I always get emotional watching Star Trek: Discovery episodes, but “Such Sweet Sorrow” really tugged at my heartstrings. I have absolutely loved watching the Discovery crew become a family, and this episode encapsulated that very idea.
It’s interesting how the mid-season Short Treks have factored into this season’s storytelling. If you didn’t catch them (and were wondering where in the world the flashbacks to Tilly and Po came from), these were 20-minute standalone mini-episodes released in between Seasons 1 and 2. Except it turns out these weren’t so standalone after all — we followed up on Saru’s origin story, told in the short “The Brightest Star,” in this season’s “The Sound of Thunder.” Now we’re continuing the story that started in “Runaway,” in which the future queen of Xahea stows away aboard the ship because she’s not ready to assume the rule of her planet.
She makes another appearance in “Such Sweet Sorrow” for two reasons: First, she created technology to re-crystalize dilithium, a necessary power source for what Discovery is going to attempt, and second, because a red signal appears over Xahia. And it looks like Po is coming along for whatever ride this ship is on.
The only solution, then, is to use the time crystal to take the entire ship to the future. And because the Red Angel suit is keyed to Michael’s mother’s bioneural signature, Michael herself must be the one to do it. This answers the question of where the red signals were coming from: Michael herself must have been using the Red Angel suit to draw Discovery’s attention.
Michael makes the tough decision that she’s going to do this on her own, and of course the crew won’t let her. In a touching scene that made me cry, a skeleton crew decides to stay behind and help Michael accomplish the mission. “Committing to a life amongst the stars is in itself a resolution to leave some things behind,” my favorite Saru says so eloquently.
Interestingly, Spock is staying aboard Discovery, sticking with Michael and seeing the mission through. In some ways, I wish he had gone, because it would leave some mystery as to what was to come. But because he’s aboard, we know the ship won’t stay in the future, where it’s jumping to. At least, not for long.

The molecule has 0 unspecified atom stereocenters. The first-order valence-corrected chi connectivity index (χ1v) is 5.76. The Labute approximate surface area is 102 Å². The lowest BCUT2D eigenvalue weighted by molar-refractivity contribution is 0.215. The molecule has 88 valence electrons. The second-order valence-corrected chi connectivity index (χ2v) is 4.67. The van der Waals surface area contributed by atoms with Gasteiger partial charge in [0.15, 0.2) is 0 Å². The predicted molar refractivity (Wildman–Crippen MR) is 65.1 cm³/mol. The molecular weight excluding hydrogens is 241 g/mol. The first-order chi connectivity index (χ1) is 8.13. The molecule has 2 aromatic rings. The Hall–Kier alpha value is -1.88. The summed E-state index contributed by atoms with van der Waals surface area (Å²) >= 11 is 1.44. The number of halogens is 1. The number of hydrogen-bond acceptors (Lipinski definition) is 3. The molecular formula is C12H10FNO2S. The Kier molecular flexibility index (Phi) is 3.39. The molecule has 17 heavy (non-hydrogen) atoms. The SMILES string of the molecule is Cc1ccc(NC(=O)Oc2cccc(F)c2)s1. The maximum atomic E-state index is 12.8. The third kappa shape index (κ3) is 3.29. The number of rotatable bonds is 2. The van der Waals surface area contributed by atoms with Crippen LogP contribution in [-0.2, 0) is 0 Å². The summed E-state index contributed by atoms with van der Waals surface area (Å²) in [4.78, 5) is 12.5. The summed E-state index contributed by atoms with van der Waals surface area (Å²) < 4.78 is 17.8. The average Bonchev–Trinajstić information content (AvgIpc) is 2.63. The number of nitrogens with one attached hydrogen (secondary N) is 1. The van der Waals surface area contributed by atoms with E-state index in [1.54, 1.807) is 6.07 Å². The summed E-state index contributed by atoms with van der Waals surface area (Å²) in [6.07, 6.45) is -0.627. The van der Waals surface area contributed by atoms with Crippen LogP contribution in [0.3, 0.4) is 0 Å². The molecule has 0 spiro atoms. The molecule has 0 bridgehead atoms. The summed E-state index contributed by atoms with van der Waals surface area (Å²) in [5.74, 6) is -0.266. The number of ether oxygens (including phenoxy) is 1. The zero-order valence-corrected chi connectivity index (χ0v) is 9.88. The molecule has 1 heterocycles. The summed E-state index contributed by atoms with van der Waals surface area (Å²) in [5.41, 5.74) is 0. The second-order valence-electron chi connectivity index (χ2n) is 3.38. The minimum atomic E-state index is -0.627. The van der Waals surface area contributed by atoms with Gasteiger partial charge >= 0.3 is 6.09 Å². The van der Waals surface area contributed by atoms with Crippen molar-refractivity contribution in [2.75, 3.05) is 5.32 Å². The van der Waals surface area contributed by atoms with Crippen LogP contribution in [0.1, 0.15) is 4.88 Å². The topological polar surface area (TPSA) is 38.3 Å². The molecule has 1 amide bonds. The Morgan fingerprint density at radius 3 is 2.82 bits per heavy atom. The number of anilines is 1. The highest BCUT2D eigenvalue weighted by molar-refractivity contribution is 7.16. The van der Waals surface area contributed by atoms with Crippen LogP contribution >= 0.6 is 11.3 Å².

(Because I’m on brand, I’m never going to let a Sarek and Amanda appearance go unmentioned in these recaps; y’all know by now how much I love them. One thing I appreciate about Discovery, though, is that they will bring back actors even just for small appearances when it makes sense. And their daughter, and son, jumping into the future without any foreseeable way to return? It makes sense that parents would want to say goodbye.)
However, there are two important people who don’t stay behind: Captain Pike says his goodbyes to the crew. He left his mark on the ship and on the audience, but in the end, we knew his time aboard Discovery would be brief. He returns to the Enterprise, and I’m sad to see him go. Handsome Dad provided a levity the show really needed, and the dynamics of the crew really solidified under his leadership. Anson Mount played the role so well; I hope we’ll see him again aboard Discovery.
It’s hard to believe that we’ll have to wait a year or more for additional Discovery episodes after next week. This second season has been so strong and so good, it’s hard to imagine what my days will be like without this show to look forward to. The question is, will the writers leave us on a cliffhanger? Another Short Trek, “Calypso,” gave us a glimpse of the ship long into the future, where it’s under orders to hide itself for all of eternity. Maybe that’s where this is leading? The crew may return but might have to leave the ship in the future. (If the argument is that the show’s name is Discovery, so they obviously can’t lose the ship, well, there are multiple ships named Enterprise.) My heart is not ready for this season finale, but one thing is for sure: It’s going to be great.